Mr. Darmanin, in a letter sent to Ms. Patel and that was seen by the Agence-France Presse, said he was “disappointed” by the demands made in Mr. Johnson’s letter and found it “even worse” that he had made them public. But British diplomats said the letter seemed calculated to provoke the French, and would further fray a relationship between Mr. Johnson and Mr. Macron that was already marked by mutual mistrust.
Mr. Attal, the French government spokesman, told BFMTV that the publicly shared letter “did not match, at all, the exchanges that Boris Johnson had with the President over the phone as recently as Wednesday evening.” Peter Westmacott, who preceded Mr. Ricketts as British ambassador to France, said: “The French feel that the Brits don’t negotiate in good faith, that the E.U. has done a lot to accommodate British demands, and that London is playing political games. They are not beyond playing politics themselves but aren’t quite sure how to respond.”
Mr. Attal added that the suggestion France should take back migrants who reach British shores “is obviously not what we need to fix the problem.” Instead, he said, Britain should send its own immigration officials to France, where they would examine the claims of asylum seekers trying to reach British shores. For both leaders, the political pressures are only likely to increase. Mr. Macron, who is running for re-election in May, faces a challenge from the nationalist right. His rivals express skepticism about the European Union and its immigration policies, with one, Éric Zemmour, a far-right TV star and writer, even claiming that Britain won the battle of Brexit.
Grant Shapps, the British Transport secretary, defended Mr. Johnson’s letter, telling the BBC that “friends and neighbors” had to work together and that he hoped France would reconsider disinviting Ms. Patel. For Mr. Johnson, images of migrants in makeshift dinghies landing on the shores of Kent could erode his support among voters who backed him in 2019 on the promise that Brexit would enable Britain to control its borders. It adds to the perception of a government adrift at a time when the Conservative Party is dealing with a corruption scandal and economic disruptions caused by Brexit and the pandemic.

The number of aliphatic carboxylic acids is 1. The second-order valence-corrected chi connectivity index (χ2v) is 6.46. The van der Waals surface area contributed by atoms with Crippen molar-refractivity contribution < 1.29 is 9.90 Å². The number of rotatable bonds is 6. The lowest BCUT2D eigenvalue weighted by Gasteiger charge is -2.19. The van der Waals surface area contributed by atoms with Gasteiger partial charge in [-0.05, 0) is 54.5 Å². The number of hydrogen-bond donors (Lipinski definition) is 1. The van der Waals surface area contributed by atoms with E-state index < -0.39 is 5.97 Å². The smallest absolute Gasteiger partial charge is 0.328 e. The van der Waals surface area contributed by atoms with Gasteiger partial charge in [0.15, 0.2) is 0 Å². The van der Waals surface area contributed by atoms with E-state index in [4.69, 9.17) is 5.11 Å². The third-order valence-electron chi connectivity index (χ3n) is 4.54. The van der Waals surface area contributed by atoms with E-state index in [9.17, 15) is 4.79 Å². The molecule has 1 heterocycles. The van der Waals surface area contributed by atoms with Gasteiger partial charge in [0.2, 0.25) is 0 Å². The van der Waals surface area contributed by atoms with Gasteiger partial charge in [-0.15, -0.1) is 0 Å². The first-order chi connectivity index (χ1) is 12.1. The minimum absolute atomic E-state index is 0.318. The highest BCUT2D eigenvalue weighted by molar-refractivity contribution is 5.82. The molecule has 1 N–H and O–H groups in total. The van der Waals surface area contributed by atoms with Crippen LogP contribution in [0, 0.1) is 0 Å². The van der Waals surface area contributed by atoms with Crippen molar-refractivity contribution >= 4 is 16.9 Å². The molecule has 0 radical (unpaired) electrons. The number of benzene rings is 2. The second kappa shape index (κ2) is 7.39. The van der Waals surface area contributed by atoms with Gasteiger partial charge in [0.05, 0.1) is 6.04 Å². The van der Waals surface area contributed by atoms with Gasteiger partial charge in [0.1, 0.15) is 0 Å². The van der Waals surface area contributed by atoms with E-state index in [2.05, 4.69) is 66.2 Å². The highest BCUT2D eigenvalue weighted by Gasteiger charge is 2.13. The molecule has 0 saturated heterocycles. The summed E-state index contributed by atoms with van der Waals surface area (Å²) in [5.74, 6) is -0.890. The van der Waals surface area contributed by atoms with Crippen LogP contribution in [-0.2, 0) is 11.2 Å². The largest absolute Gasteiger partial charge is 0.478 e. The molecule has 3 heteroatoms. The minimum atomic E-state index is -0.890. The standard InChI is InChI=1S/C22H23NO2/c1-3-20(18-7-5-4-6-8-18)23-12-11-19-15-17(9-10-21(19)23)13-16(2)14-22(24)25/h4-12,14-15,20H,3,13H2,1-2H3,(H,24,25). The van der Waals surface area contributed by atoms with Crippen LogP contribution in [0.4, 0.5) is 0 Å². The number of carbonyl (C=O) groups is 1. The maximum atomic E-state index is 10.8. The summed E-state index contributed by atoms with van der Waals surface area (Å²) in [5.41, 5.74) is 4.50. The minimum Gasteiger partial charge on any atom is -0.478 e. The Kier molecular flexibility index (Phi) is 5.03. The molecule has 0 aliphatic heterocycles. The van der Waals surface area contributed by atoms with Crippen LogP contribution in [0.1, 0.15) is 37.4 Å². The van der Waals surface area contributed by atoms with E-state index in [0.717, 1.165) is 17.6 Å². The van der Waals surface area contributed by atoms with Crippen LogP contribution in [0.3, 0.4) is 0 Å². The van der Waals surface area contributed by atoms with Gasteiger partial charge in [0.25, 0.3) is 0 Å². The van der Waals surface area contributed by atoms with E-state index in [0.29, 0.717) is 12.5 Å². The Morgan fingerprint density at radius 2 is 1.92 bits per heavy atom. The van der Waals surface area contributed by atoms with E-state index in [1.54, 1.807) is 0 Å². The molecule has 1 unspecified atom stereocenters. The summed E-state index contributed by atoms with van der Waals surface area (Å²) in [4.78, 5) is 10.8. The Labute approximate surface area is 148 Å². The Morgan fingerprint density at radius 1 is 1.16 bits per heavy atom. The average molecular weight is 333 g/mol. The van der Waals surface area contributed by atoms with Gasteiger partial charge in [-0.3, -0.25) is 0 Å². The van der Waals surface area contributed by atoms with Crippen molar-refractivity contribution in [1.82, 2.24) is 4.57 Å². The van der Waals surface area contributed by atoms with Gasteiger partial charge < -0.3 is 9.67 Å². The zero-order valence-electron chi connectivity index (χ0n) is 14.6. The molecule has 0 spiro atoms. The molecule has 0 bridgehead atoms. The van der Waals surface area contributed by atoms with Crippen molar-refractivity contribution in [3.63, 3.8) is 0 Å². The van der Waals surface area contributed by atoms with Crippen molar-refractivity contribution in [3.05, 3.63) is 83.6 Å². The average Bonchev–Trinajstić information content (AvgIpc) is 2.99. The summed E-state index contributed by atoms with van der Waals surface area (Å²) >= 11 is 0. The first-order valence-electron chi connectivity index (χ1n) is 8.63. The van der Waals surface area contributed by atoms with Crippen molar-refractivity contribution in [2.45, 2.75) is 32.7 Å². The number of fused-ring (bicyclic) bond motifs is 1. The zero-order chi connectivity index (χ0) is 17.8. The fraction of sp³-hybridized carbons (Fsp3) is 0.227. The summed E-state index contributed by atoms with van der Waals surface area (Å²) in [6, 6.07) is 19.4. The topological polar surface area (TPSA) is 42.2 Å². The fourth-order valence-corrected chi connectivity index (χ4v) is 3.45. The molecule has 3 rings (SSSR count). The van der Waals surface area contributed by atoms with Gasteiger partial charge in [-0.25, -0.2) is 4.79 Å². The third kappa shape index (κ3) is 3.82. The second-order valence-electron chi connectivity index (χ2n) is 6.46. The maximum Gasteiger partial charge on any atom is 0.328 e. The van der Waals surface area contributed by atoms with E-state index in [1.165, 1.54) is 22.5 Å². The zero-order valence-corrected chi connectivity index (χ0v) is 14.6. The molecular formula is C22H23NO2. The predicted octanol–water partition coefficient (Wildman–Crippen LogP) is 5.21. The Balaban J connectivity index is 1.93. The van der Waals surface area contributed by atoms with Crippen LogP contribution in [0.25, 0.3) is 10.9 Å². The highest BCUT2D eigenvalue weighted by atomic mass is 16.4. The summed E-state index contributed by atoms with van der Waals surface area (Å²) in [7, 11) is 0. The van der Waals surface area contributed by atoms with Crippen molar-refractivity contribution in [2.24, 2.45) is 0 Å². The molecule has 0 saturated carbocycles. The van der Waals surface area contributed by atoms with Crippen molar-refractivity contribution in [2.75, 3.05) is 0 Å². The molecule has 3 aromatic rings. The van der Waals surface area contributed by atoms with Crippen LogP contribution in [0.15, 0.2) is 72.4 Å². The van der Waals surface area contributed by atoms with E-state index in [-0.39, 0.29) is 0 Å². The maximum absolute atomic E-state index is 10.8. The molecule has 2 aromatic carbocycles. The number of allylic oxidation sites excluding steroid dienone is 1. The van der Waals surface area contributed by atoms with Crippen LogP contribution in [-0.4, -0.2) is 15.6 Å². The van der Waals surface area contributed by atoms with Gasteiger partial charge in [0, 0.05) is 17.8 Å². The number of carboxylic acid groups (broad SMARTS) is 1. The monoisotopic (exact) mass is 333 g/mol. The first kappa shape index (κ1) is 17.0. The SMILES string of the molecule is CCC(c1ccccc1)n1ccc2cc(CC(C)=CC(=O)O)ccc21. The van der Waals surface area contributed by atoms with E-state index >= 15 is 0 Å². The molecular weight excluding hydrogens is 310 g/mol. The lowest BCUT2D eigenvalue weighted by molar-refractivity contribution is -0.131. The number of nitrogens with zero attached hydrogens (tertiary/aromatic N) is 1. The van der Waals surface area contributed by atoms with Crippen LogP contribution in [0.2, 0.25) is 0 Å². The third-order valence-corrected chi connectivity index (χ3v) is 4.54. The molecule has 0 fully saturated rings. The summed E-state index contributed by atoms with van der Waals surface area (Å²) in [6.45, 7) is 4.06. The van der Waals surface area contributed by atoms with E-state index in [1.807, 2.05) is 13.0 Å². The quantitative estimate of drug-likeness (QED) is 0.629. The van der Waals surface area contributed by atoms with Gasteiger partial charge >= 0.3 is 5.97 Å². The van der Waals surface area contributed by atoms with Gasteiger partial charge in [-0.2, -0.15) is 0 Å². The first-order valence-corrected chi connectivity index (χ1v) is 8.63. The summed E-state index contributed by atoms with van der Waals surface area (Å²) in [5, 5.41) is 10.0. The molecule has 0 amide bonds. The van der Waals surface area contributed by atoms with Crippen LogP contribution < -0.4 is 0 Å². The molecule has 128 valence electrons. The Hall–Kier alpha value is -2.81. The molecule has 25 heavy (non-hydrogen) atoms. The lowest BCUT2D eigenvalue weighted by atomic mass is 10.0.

“It’s in our interests,” he said. “It’s in their interests. It’s certainly in the interests of people who are being people-trafficked to the U.K, with these tragic scenes we’re seeing.” “Migration feeds into this sense that Boris Johnson doesn’t understand his blue-collar political base,” said Matthew Goodwin, a professor of politics at the University of Kent. And unlike earlier fears of immigration, he said, the channel crossings are “a much more emotive and symbolic form of migration that amplifies a sense among some voters that there is very little the government can do to control this issue.”
Mr. Goodwin said it was no accident that the migrant standoff had coincided with the return to prominence in Britain of Nigel Farage, a right-wing pro-Brexit leader who has long campaigned on anti-immigration appeals. Mr. Farage, now a broadcaster for the news channel, GB News, regularly inveighs against the influx of boats.
While the migrant issue has long been a source of friction between Britain and France, it has also produced examples of creative collaboration.
In 2003, the two countries signed the Treaty of Le Touquet, which stationed border officials in each other’s jurisdictions so they can check the passports of travelers before they cross the channel. That cuts down the number of asylum seekers in Britain because some are turned back before reaching British soil, where under international law, they are entitled to claim asylum.
Now diplomats worry that this treaty could be a casualty of the escalating tensions. The French foreign ministry insisted that it would stand by the agreement. But Mr. Zemmour, for one, has called for France to rip it up, saying it is an insult to the French. That would harm Britain more than France, experts said, because the flow of migrants is one way.
Beyond that, they said, Britain and France need to work together to develop ways to monitor the coastline. In his letter, Mr. Johnson proposed sending British police officers to help patrol French beaches — a suggestion that is likely to go nowhere with the French, and a sign that the two countries are still operating on different pages.
But Mr. Ricketts said he favored allowing British officers to go there as observers, if only to appreciate the magnitude of the challenge facing the French.
“It is a really tough thing to police 250 miles of beaches, and they are doing it on behalf of the British,” he said.
Aurelien Breeden contributed reporting from Paris.